Nuclear sessions could be at handWASHINGTON - The six-party talks could reconvene in March or April, a high-ranking South Korean official said yesterday, as diplomatic efforts to reopen the stalled discussions continued.
Visiting Washington, the official told South Korean correspondents that the six-party talks, which were last held in December 2008, could take place in the coming weeks. The official, speaking on the condition of anonymity, cited “recent circumstances” as the basis for his judgment.
He referred to the meeting in February between nuclear officials from China and North Korea. Nuclear envoys from South Korea and the United States also traveled to China in February for consultations on how to bring North Korea back to the table.
“North Korea has recently engaged in dialogues under the premise that it would return to the six-party setting,” the official said. “China [the chair nation of the talks] is also intent on an early resumption of the talks.”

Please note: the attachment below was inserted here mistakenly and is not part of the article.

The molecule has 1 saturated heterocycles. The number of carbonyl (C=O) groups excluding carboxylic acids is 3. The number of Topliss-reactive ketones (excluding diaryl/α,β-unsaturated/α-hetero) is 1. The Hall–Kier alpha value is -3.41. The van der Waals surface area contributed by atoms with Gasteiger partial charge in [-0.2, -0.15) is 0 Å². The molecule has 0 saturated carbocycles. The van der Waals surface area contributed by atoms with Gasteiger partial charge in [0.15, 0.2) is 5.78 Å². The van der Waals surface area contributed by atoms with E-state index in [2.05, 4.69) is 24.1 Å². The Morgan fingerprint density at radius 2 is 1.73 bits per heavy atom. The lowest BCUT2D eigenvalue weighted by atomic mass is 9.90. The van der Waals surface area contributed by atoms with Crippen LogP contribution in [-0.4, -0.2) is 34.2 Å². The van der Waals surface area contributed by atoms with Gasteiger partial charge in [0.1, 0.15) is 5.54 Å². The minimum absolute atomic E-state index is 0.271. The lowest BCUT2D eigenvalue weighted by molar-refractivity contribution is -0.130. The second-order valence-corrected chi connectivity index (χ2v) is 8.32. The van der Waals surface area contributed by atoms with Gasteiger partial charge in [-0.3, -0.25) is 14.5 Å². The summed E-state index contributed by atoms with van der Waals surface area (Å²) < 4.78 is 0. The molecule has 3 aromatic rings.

The comments came a day after South Korean Foreign Minister Yu Myung-hwan met with U.S. Secretary of State Hillary Clinton, in the latest diplomatic move to help persuade the North to return to the nuclear talks.
The anonymous official stressed that the United States “wants a guarantee that North Korea will be back to the talks. Any additional bilateral meeting between Pyongyang and Washington would only take place under such a guarantee.”
U.S. officials have also seemed optimistic. Stephen Bosworth, U.S. special representative for North Korea policy, said in Tokyo yesterday, “I hope that in the not too distant future but fairly soon we will see a resumption of the talks. For our part, we are ready to move on very short notice.”
Clinton said Saturday that the United States is “encouraged by signs of progress to return to the talks.” Philip Crowley, assistant secretary of state for public affairs, chimed in and said, “We see the potential here for the six-party process to begin in the coming weeks or months.”
Kim Gye-gwan, the North’s chief nuclear negotiator, hasn’t made any concrete statements on the talks since his visit to Beijing.
Kim has applied for a U.S. visa to attend an academic seminar in New York. If his visa is granted, Kim could meet his U.S. counterpart, Sung Kim.
North Korea has demanded two preconditions before it will return to the six-party setting: lifting of international sanctions and negotiations for a peace treaty to replace the armistice that ended the Korean War in 1953. Other parties, though, want the North to first come back to the talks.
By Kim Jung-wook, Yoo Jee-ho [firstname.lastname@example.org]
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